Pete Buttigieg Is Met With Protests as He Opens His Fund-Raisers to Press
Mayor Pete Buttigieg of South Bend, Ind., faced back-to-back days of protest this week, as liberal activists dogged his high-dollar fund-raisers with calls of “Wall Street Pete,” amid a growing effort by progressives to try to halt his momentum in the Iowa and New Hampshire nominating contests.
The protests, while modest, are a sign of bubbling frustration on the left with the candidate’s gradual embrace of more moderate politics and his practice of soliciting donations from the wealthy. Senator Elizabeth Warren of Massachusetts, a chief rival of Mr. Buttigieg’s for the Democratic presidential nomination, tapped into that frustration in a speech on Thursday about the economy and corruption.
Ms. Warren, who is not holding private fund-raisers as she campaigns for president, did not address Mr. Buttigieg by name, but noted that he “calls people who raise a quarter-million dollars for him his ‘National Investors Circle,’ and he offers them regular phone calls and special access.”
“When a candidate brags about how beholden he feels to a group of wealthy investors, our democracy is in serious trouble,” she said.
Mr. Buttigieg, who opened his fund-raisers to the news media this week after Ms. Warren pressured him to do so, had been holding court Wednesday night inside a brownstone on the Upper West Side of Manhattan when protesters began banging pots and pans outside the residence and shouting “Wall Street Pete!” according to a pool report.
“Wow, they’re excited,” Mr. Buttigieg joked, according to the report. “One of the things you learn on a deployment is dealing with distracting noises.”
The group of about 10 protesters who remained after the event identified themselves as part of the progressive advocacy group New York Communities for Change. Jonathan Westin, the group’s executive director, criticized Mr. Buttigieg for having “come to New York to raise money in rich people’s living rooms” and not spending time “talking to any of the everyday people who live here.”
At various points in his campaign, Mr. Buttigieg has signaled progressive values, praising the Green New Deal as “the right beginning,” calling for decriminalizing illegal border crossings and dismissing concerns about raising middle class taxes to pay for expanded health care. But in recent months, he has modulated those positions and others as he has sought to move toward the center — an adjustment that has helped bolster his standing in Iowa, where some polls show him in the lead. The protests underscore how some progressive voters are dismayed by the shift.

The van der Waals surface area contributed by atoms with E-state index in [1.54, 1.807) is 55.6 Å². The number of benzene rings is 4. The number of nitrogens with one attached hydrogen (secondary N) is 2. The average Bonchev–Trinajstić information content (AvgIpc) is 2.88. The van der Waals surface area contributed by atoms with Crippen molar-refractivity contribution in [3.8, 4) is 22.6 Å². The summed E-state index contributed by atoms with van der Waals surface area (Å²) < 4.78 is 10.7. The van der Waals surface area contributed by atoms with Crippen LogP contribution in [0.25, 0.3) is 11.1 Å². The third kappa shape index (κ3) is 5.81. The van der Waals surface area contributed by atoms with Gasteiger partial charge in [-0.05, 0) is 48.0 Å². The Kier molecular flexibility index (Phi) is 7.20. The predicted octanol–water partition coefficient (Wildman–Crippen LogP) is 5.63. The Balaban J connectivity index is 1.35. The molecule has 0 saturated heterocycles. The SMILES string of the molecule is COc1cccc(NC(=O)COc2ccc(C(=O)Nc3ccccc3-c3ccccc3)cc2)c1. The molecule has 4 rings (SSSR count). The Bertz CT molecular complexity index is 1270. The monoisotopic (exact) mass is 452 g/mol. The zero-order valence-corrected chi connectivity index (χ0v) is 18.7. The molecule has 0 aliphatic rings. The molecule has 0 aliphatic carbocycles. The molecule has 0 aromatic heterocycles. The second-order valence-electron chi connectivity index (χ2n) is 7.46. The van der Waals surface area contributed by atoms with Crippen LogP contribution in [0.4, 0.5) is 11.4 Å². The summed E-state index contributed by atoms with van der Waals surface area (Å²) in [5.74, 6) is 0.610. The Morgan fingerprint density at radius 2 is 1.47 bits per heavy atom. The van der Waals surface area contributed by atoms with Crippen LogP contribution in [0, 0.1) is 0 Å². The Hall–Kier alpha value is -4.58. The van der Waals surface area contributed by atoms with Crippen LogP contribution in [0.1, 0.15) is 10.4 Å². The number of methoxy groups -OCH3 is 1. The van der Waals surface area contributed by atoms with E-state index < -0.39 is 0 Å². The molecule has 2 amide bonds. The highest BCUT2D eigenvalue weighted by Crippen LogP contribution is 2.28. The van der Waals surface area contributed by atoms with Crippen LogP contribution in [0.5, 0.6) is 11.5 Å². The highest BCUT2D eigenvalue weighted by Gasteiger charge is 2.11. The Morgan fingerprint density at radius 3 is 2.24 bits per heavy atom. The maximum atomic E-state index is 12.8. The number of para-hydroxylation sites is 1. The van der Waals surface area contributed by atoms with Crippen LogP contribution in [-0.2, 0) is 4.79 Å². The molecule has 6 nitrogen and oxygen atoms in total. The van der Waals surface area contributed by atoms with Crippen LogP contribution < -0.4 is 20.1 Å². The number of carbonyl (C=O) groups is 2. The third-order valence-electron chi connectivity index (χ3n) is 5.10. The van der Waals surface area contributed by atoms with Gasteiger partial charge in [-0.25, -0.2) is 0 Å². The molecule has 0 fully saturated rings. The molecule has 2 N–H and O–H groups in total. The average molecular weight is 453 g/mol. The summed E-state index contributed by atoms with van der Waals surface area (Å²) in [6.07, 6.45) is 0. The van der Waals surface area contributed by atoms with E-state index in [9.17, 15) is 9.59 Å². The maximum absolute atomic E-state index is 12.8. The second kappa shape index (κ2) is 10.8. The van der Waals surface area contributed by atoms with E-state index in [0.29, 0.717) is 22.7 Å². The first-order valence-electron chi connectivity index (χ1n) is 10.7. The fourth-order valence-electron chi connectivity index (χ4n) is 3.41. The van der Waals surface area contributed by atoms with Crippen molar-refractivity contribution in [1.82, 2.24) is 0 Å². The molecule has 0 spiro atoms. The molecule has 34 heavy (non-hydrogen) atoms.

“He’s trying to run an insurgent campaign as a millennial presidential candidate, but he’s doing exactly the same tactics of every president who has run before him: high-dollar campaign fund-raisers in Manhattan living rooms while saying he’s a blue-collar guy from the Midwest,” Mr. Westin said. “That just doesn’t square with us.”
Mr. Westin, whose group also protested at a fund-raiser for Mr. Buttigieg on Tuesday on the Upper East Side, stressed that his organization had not endorsed a candidate for the Democratic nomination and said that the protests had not been conducted in coordination with the campaigns of any of Mr. Buttigieg’s rivals.
The Buttigieg campaign did not comment on the protests.
The brownstone that was the site of the Wednesday protest is the home of Kevin Ryan, an investor and entrepreneur who founded or co-founded companies including Business Insider and Gilt Groupe, and his wife, Pascaline Servan-Schreiber, a documentary film producer and business development executive. In 2012, Mr. Ryan hosted a Senate campaign fund-raiser at the residence for Ms. Warren.
Mr. Buttigieg’s decision this week to open up his fund-raisers to the press and disclose the name of his bundlers came amid a series of disclosures that also included the release of his client list from his time at the consulting firm McKinsey & Company.
As recently as Thursday morning, Mr. Buttigieg, whose work at McKinsey has drawn intense scrutiny, defended taking big-dollar donations, arguing that he would need to bring “everything we’ve got” to the fight to defeat President Trump.
Angst about Mr. Buttigieg’s move to the middle had led some former supporters to ask that their donations to his campaign be refunded. Twitter users have taken to using the hashtag #RefundPete, though an official with Mr. Buttigieg’s campaign cautioned that it has also been amplified by members of the far right. It is not clear how many donors have requested a refund, and the Buttigieg campaign declined to provide a number.
Conor Bronsdon, 27, said he had donated a few dollars to Mr. Buttigieg in March after seeing him speak at a town hall event, but that he had become increasingly disappointed as the candidate embraced more moderate positions in recent months. He said in an interview that he grew even more concerned recently as information emerged about Mr. Buttigieg’s work at McKinsey. He wrote to the campaign on Tuesday to ask for a refund after hearing the candidate give what he called a “very flippant” response to a question about money in politics. He received the refund shortly thereafter.
“I’m very glad that people who are disillusioned by his shift in values are getting out there, getting their refund and making their voices heard,” Mr. Bronsdon said.
Reid J. Epstein contributed reporting and Kitty Bennett contributed research.
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